Endoscopic Procedures

GBMC Gastroenterology

Endoscopic Procedures:

Flexible sigmoidoscopy

Examination of the rectum and sigmoid colon with a small flexible lighted scope; used for screening purposes of abnormalities of the rectum and sigmoid colon.

Proctosigmoidoscopy

Examination of the rectum and distal sigmoid colon with a rigid lighted scope; used for screening purposes of abnormalities of the rectum and distal sigmoid colon.

Hemorrhoid Banding

Examination of the rectum with the use of an anoscope; bleeding hemorrhoids can be seen and ligated (placing an elastic band over an internal hemorrhoid).

Rectal Motility Study

Procedure during which a small tube-like device with or without inflatable balloons is passed into the rectum. Anal sphincter muscle strength and sensation is measured; used to determine cause of constipation and rectal incontinence.

Esophageal Motility Study

Procedure during which a calibrated catheter containing a small pressure transducer along its length is swallowed; measures upper and lower esophageal sphincter muscle pressure. Baseline measurements are taken and recorded before, during and after swallowing; used to evaluate achalasia, diffuse spasm of the esophagus and scleroderma.

Bernstein Test

Test designed to evaluate esophageal mucosa; patients with gastric reflux often have symptoms of epigastric or retrosternal pain that radiates to the back or arms; used to distinguish between chest pain of the esophagus and chest pain of cardiac origin.

48-Hour pH Probe

Procedure during which a catheter is placed in the esophagus to determine the presence of acid in the esophagus; controlled on medication in correlation with symptoms will document gastric reflux over 48 hours during normal activity of patient

Gastric Analysis

Retrieval of gastric secretions through a nasogastric tube to determine hydrochloric acid levels in both baseline and stimulated conditions; used to determine hypersecretory state (gastrinoma, Zollinger-Ellison Syndrome)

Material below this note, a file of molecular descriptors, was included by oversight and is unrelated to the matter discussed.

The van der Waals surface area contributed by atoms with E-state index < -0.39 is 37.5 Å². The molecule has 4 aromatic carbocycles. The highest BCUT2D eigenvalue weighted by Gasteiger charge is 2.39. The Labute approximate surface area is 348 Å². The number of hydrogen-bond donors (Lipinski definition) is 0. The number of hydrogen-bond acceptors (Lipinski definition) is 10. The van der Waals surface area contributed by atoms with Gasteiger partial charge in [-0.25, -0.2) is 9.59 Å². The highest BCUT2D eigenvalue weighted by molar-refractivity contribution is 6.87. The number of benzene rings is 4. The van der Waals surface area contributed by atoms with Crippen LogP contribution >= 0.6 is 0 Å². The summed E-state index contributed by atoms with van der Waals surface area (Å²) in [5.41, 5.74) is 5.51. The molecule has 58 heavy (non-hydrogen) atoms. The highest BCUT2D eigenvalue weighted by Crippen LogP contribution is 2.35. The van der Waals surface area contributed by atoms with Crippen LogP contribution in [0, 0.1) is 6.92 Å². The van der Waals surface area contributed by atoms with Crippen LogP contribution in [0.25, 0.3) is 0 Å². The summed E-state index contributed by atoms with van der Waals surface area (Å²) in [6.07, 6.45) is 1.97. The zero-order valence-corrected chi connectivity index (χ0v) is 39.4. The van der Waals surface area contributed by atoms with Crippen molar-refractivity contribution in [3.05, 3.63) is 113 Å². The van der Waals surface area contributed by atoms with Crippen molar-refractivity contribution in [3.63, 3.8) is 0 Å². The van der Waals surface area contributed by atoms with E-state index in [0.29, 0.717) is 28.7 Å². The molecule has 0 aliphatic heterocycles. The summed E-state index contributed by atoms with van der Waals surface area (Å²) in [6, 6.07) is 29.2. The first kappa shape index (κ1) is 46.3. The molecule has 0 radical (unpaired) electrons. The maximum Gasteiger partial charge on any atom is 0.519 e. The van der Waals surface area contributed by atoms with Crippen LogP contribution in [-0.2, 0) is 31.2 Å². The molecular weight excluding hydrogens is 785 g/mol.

Colonoscopy

Examination of the colon from rectum to the ileocecal valve and appendix using a lighted fiberoptic scope to observe for abnormalities such as bleeding sites, polyps, inflammations or tumors; biopsies may be taken to determine the presence of Colitis/Crohn's disease and remove polyps.

Esophagogastroduodenoscopy

Direct visualization of the esophagus, stomach and proximal duodenum; procedure allows the physician to diagnose, treat and document abnormalities such as ulcers, inflammation and tumors.

Endoscopic Retrograde Cholangiopancreatography (ERCP)

Endoscopic examination used to determine the presence of gall stones in the common bile duct; also used to document abnormality of pancreas and treat obstruction by placing stents or removing stones from bile duct

Endoscopic Ultrasound

Combination of ultrasonography and endoscopy to image the gastrointestinal wall and adjacent structures; used for the evaluation and/or staging of tumors of the esophagus, stomach, duodenum and pancreas.

Percutaneous Endoscopic Gastrostomy (PEG)

Non-surgical placement of a small bore tube into the stomach for the purpose of nutritional support using and endoscope.

Paracentesis

Withdrawal of peritoneal fluid for diagnostic and therapeutic purposes using a large-bore needle; used to evaluate ascites.

Small Bowel Enteroscopy

Direct visual inspection of the small bowel using an enteroscope passed through the stomach into the small intestine to determine and treat bleeding of the small bowel and detect small bowel abnormalities.

Small Bowel Capsule Endoscopy

Direct visualization of the small bowel using miniature camera technology in a capsule

 

 

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